By Christina Jones, CAPP

How do you check your blind spots? Maybe you have systems in place that alert you when you are drifting—or maybe you are old school like me and ask your passenger if there is something there you can’t see.

Ask people for feedback, they sometimes tell you what you want to hear. Ask them about blind spots and they’re more likely to tell you what you need to hear. – Adam Grant

This quote struck me the other day. Our formal systems and review processes often show us areas of weakness of which we are already aware. Giving and receiving critical feedback can be uncomfortable and focusing on areas the receiving individual is already mindful of seems to soften the blow. And yes, feedback on those areas is good for continued development and growth, but are we seeking out feedback in a way that encourages our influencers to identify areas to which we may be oblivious? Are we asking frequently enough to avoid surprises and modify our behavior to stay on path to our goals? Are we asking the right people? Your supervisor is not the only person qualified to provide feedback. Your peers, support staff, friends—even your clients—can provide unique viewpoints and insights when the request for feedback is posed with sincerity and openness.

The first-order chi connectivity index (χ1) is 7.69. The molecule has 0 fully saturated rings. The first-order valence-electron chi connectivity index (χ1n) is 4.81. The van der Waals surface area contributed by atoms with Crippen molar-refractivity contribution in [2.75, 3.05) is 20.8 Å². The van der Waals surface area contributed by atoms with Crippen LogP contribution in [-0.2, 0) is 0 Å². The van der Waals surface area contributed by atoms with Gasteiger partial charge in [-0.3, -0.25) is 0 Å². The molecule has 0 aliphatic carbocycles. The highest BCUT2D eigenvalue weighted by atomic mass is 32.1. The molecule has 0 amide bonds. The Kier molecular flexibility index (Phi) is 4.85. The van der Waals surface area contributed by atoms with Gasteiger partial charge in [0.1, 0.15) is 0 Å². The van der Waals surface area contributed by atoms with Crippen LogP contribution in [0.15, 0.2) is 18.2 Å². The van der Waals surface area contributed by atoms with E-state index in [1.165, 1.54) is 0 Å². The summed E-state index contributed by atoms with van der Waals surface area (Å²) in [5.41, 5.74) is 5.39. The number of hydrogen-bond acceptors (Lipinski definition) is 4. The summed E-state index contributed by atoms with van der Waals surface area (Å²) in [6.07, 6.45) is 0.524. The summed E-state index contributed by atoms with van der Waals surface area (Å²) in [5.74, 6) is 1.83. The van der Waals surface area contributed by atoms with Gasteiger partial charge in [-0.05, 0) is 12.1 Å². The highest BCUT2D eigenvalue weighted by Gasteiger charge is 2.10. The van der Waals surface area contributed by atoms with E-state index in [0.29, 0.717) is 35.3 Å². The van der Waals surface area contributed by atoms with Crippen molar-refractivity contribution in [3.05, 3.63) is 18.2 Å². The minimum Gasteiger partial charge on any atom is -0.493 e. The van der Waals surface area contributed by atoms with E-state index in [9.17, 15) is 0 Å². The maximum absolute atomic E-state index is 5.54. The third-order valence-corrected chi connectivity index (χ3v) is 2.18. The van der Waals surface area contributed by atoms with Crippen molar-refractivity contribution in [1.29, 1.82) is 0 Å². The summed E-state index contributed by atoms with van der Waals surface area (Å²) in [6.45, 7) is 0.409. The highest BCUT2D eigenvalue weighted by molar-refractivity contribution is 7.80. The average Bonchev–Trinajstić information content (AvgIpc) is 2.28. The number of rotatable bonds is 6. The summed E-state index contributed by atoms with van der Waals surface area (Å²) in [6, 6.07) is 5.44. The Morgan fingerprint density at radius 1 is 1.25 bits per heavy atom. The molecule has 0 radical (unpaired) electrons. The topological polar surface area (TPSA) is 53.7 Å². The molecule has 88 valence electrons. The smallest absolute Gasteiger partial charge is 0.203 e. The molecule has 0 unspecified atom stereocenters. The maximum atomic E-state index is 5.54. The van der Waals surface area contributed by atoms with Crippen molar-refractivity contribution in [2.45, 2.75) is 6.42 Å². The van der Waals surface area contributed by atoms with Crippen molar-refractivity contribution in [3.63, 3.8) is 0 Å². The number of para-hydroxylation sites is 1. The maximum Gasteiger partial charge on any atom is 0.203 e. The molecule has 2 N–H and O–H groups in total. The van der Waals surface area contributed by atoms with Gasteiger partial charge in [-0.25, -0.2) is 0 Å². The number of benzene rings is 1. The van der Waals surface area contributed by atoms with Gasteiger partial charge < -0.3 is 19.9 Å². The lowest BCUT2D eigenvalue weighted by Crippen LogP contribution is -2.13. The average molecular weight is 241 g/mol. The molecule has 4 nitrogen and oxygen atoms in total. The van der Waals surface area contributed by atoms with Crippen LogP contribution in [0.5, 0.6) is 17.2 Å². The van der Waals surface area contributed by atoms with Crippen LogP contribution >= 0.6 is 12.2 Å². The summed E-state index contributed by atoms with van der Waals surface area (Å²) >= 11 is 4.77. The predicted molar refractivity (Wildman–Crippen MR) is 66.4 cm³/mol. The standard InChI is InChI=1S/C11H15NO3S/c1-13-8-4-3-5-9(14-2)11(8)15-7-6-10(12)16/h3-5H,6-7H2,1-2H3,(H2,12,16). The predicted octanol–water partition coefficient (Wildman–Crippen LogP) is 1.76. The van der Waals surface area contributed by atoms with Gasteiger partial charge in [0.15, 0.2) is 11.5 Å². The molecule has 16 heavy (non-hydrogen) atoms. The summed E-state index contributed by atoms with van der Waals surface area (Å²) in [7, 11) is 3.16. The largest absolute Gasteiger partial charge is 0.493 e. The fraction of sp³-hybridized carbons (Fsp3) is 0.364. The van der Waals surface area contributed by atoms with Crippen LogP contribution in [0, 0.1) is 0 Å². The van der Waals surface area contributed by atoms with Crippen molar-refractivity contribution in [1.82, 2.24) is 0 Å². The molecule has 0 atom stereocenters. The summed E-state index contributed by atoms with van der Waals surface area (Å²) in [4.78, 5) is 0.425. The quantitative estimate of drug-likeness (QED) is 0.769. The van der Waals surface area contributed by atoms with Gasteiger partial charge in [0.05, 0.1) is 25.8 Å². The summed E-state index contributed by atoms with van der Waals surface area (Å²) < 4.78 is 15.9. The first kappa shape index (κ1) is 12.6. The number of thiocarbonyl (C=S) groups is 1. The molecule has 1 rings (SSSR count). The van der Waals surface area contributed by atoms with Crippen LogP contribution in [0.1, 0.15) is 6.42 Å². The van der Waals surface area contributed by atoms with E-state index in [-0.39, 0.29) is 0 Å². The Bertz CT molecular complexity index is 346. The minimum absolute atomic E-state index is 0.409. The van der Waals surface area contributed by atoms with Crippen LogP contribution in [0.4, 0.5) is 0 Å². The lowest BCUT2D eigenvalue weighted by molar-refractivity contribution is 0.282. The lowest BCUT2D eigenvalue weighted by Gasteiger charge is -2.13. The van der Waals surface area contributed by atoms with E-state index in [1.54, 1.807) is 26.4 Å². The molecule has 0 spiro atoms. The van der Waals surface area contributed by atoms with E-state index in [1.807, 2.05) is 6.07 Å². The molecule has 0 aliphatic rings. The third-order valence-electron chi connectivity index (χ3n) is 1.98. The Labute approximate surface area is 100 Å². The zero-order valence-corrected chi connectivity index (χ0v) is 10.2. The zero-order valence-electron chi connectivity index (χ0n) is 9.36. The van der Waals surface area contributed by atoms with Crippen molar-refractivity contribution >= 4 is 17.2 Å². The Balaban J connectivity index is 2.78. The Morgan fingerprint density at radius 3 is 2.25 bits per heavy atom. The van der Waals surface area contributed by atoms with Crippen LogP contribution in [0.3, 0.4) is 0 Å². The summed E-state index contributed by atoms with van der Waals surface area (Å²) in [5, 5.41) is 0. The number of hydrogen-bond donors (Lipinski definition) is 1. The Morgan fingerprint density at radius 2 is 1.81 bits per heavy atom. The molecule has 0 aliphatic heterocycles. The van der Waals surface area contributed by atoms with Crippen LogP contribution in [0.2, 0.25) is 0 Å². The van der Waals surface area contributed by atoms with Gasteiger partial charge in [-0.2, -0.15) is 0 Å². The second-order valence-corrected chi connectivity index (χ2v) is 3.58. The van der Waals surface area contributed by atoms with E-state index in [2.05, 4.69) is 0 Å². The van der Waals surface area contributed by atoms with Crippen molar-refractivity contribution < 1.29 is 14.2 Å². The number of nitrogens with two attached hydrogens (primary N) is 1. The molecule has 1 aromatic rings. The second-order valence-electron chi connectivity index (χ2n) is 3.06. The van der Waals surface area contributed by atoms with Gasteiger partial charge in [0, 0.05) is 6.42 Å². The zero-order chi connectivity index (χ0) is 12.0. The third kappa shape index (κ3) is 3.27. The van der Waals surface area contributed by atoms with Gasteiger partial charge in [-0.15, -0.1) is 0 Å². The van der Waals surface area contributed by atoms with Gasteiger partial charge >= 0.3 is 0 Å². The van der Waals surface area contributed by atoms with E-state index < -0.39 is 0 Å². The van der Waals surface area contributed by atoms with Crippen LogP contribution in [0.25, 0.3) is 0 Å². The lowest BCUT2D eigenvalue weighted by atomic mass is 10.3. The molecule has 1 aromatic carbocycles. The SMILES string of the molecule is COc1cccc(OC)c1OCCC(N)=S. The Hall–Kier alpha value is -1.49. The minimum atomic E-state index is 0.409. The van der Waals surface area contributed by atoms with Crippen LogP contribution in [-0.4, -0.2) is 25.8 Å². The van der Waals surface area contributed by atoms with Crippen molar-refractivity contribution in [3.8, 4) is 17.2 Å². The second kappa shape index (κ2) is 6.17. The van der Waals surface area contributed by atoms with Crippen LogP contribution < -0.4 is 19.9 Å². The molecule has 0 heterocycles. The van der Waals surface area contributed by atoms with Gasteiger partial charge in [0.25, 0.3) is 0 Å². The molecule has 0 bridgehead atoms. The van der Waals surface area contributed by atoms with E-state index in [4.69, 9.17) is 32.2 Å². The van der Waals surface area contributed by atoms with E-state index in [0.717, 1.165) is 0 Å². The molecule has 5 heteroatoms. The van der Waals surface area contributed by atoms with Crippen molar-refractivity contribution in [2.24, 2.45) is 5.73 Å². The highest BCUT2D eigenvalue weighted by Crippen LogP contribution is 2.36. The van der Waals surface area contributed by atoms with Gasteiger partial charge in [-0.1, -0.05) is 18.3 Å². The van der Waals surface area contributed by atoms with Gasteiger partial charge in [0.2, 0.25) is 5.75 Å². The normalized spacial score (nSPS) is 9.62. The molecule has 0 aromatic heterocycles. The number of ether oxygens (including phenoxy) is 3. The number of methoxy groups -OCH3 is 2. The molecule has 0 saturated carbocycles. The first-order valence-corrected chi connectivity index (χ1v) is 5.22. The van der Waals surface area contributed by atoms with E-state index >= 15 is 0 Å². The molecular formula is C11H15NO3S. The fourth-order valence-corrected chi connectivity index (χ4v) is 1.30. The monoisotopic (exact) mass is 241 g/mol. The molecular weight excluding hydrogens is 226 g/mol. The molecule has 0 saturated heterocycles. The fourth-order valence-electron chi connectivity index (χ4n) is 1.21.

So, before you get pinned into an uncomfortable position or stuck in a jam feeling like you have nowhere to grow, pick up the phone. “I really value and respect your opinion, and I am really trying to focus on personal and professional growth. Are there any blind spots you think I may not be seeing where I could improve?”

Christina Jones, CAPP, is a parking analyst with Walker Consultants.